A state of heightened hostilities stemming from contested territorial claims and clashing strategic visions has not prevented China and Japan from raising the volume of their bilateral trade by 7.5 percent in the course of last year. The coming months could be even better: Japan’s sales to China soared 20.8 percent in January from the same month of 2014.
That is a remarkable and a very encouraging signal. It shows that purely economic factors – such as China’s sustained growth of domestic demand, the two economies’ broad complementarities and the yen’s 16 percent depreciation against the yuan in the last twelve months – have prevailed over serious security problems and the countries’ increasingly competitive diplomacy with respect to regional and global issues.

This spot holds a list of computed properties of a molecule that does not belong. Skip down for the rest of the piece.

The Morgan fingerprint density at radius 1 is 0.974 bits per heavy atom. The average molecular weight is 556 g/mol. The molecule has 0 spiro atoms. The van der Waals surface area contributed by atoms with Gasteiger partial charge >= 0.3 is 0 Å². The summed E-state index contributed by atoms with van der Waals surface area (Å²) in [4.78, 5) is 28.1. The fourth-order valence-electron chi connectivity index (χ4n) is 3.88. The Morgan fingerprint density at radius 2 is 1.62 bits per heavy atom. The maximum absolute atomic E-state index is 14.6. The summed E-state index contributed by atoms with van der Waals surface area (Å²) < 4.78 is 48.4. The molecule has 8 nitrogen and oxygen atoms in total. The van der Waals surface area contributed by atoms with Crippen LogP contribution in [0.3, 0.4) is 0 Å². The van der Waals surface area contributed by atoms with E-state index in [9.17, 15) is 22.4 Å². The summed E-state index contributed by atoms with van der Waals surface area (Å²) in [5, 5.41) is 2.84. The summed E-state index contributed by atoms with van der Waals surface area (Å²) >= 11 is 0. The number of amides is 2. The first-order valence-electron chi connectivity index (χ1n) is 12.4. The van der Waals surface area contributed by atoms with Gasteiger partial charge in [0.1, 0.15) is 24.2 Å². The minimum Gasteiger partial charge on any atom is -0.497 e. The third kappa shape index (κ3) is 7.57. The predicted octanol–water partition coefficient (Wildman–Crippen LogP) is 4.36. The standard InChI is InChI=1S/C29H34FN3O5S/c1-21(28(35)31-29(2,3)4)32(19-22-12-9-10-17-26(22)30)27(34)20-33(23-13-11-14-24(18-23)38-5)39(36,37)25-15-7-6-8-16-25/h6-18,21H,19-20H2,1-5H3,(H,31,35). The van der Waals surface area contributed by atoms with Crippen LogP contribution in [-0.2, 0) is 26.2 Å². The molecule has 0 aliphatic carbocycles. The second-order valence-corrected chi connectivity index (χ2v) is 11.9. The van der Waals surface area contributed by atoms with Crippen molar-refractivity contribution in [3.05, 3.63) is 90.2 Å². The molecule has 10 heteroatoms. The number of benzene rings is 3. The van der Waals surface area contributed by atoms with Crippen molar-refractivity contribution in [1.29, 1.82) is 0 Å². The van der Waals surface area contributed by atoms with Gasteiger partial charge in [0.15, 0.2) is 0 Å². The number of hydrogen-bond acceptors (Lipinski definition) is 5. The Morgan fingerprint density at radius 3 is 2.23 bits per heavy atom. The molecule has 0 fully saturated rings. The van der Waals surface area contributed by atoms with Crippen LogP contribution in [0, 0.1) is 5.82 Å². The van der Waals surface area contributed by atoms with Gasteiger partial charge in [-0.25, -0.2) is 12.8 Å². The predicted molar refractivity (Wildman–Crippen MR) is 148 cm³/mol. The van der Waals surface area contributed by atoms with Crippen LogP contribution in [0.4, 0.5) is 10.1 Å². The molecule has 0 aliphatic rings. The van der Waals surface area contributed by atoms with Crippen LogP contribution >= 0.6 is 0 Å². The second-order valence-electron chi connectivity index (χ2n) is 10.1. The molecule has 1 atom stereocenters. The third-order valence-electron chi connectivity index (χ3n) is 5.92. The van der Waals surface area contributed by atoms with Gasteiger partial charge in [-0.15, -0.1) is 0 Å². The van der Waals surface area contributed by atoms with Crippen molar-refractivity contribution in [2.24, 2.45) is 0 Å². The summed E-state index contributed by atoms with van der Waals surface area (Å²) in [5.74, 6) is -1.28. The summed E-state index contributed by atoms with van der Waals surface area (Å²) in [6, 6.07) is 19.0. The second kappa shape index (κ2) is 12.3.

Even more interesting is to note that similar tensions have not negatively affected trade relations between Japan and South Korea. Last year, their two-way trade was roughly unchanged from 2013, and the trade flows between these two countries continued to grow in January of this year.
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